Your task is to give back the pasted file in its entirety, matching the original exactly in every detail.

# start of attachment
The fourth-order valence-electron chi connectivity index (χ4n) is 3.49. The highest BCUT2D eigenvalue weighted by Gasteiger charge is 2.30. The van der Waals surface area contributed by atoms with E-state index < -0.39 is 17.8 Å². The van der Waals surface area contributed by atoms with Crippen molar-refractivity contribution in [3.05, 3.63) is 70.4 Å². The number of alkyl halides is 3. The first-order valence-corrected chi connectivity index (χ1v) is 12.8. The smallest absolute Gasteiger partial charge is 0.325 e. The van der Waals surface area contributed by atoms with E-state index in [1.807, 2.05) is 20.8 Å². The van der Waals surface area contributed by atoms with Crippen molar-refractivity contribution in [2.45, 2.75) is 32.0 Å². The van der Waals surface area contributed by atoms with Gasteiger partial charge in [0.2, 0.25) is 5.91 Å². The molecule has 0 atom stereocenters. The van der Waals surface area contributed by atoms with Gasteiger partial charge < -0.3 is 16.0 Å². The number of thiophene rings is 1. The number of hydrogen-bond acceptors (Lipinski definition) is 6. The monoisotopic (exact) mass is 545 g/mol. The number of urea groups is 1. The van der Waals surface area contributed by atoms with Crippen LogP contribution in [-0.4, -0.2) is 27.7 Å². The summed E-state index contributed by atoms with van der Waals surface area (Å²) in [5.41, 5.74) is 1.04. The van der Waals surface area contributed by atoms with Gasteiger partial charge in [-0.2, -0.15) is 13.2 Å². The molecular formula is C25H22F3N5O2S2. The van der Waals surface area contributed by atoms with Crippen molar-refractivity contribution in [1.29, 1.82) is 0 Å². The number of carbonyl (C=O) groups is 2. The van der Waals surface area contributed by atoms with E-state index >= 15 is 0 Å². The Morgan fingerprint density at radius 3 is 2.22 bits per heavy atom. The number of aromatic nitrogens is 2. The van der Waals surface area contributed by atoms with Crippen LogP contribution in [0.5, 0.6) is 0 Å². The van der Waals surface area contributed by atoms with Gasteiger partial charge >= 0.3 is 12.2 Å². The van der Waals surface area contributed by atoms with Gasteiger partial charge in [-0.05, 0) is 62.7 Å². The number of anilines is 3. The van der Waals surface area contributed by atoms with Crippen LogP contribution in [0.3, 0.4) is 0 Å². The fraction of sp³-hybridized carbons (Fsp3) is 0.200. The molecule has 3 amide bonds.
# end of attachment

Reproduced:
The fourth-order valence-electron chi connectivity index (χ4n) is 3.49. The highest BCUT2D eigenvalue weighted by Gasteiger charge is 2.30. The van der Waals surface area contributed by atoms with E-state index < -0.39 is 17.8 Å². The van der Waals surface area contributed by atoms with Crippen molar-refractivity contribution in [3.05, 3.63) is 70.4 Å². The number of alkyl halides is 3. The first-order valence-corrected chi connectivity index (χ1v) is 12.8. The smallest absolute Gasteiger partial charge is 0.325 e. The van der Waals surface area contributed by atoms with E-state index in [1.807, 2.05) is 20.8 Å². The van der Waals surface area contributed by atoms with Crippen molar-refractivity contribution in [2.45, 2.75) is 32.0 Å². The van der Waals surface area contributed by atoms with Gasteiger partial charge in [0.2, 0.25) is 5.91 Å². The molecule has 0 atom stereocenters. The van der Waals surface area contributed by atoms with Gasteiger partial charge < -0.3 is 16.0 Å². The number of thiophene rings is 1. The number of hydrogen-bond acceptors (Lipinski definition) is 6. The monoisotopic (exact) mass is 545 g/mol. The number of urea groups is 1. The van der Waals surface area contributed by atoms with Crippen LogP contribution in [-0.4, -0.2) is 27.7 Å². The summed E-state index contributed by atoms with van der Waals surface area (Å²) in [5.41, 5.74) is 1.04. The van der Waals surface area contributed by atoms with Gasteiger partial charge in [-0.2, -0.15) is 13.2 Å². The molecular formula is C25H22F3N5O2S2. The van der Waals surface area contributed by atoms with Crippen molar-refractivity contribution in [1.29, 1.82) is 0 Å². The number of carbonyl (C=O) groups is 2. The van der Waals surface area contributed by atoms with E-state index >= 15 is 0 Å². The Morgan fingerprint density at radius 3 is 2.22 bits per heavy atom. The number of aromatic nitrogens is 2. The van der Waals surface area contributed by atoms with Crippen LogP contribution in [0.5, 0.6) is 0 Å². The van der Waals surface area contributed by atoms with Gasteiger partial charge >= 0.3 is 12.2 Å². The van der Waals surface area contributed by atoms with Gasteiger partial charge in [-0.05, 0) is 62.7 Å². The number of anilines is 3. The van der Waals surface area contributed by atoms with Crippen LogP contribution in [0.3, 0.4) is 0 Å². The fraction of sp³-hybridized carbons (Fsp3) is 0.200. The molecule has 3 amide bonds.